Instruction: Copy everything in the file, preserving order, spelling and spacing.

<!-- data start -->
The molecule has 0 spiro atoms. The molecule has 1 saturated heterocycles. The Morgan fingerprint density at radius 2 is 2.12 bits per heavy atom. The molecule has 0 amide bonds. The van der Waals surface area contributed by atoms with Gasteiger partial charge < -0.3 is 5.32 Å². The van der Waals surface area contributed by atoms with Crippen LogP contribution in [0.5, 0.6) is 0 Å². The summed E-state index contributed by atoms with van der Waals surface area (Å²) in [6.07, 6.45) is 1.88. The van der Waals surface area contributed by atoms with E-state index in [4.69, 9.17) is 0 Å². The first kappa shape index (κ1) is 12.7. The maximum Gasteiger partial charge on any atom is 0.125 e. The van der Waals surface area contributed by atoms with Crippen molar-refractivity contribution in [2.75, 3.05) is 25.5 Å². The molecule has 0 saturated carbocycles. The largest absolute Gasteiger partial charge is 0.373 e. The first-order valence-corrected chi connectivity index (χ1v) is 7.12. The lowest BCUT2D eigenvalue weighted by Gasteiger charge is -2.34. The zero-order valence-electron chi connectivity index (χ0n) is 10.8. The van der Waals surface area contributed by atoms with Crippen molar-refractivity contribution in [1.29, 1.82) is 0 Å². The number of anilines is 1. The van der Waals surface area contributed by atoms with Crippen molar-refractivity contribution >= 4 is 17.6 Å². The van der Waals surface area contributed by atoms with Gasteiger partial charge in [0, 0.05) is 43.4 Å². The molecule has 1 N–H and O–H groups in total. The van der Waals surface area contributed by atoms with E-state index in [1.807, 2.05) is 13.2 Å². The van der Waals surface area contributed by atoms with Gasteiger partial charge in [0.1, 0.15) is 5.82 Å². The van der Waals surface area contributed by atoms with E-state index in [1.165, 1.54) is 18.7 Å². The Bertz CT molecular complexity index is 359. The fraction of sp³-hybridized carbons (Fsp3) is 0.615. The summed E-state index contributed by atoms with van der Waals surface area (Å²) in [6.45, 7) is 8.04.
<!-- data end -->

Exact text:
The molecule has 0 spiro atoms. The molecule has 1 saturated heterocycles. The Morgan fingerprint density at radius 2 is 2.12 bits per heavy atom. The molecule has 0 amide bonds. The van der Waals surface area contributed by atoms with Gasteiger partial charge < -0.3 is 5.32 Å². The van der Waals surface area contributed by atoms with Crippen LogP contribution in [0.5, 0.6) is 0 Å². The summed E-state index contributed by atoms with van der Waals surface area (Å²) in [6.07, 6.45) is 1.88. The van der Waals surface area contributed by atoms with E-state index in [4.69, 9.17) is 0 Å². The first kappa shape index (κ1) is 12.7. The maximum Gasteiger partial charge on any atom is 0.125 e. The van der Waals surface area contributed by atoms with Crippen molar-refractivity contribution in [2.75, 3.05) is 25.5 Å². The molecule has 0 saturated carbocycles. The largest absolute Gasteiger partial charge is 0.373 e. The first-order valence-corrected chi connectivity index (χ1v) is 7.12. The lowest BCUT2D eigenvalue weighted by Gasteiger charge is -2.34. The zero-order valence-electron chi connectivity index (χ0n) is 10.8. The van der Waals surface area contributed by atoms with Crippen molar-refractivity contribution in [1.29, 1.82) is 0 Å². The number of anilines is 1. The van der Waals surface area contributed by atoms with Crippen molar-refractivity contribution >= 4 is 17.6 Å². The van der Waals surface area contributed by atoms with Gasteiger partial charge in [0, 0.05) is 43.4 Å². The molecule has 1 N–H and O–H groups in total. The van der Waals surface area contributed by atoms with E-state index in [1.807, 2.05) is 13.2 Å². The van der Waals surface area contributed by atoms with Gasteiger partial charge in [0.1, 0.15) is 5.82 Å². The van der Waals surface area contributed by atoms with E-state index in [1.165, 1.54) is 18.7 Å². The Bertz CT molecular complexity index is 359. The fraction of sp³-hybridized carbons (Fsp3) is 0.615. The summed E-state index contributed by atoms with van der Waals surface area (Å²) in [6.45, 7) is 8.04.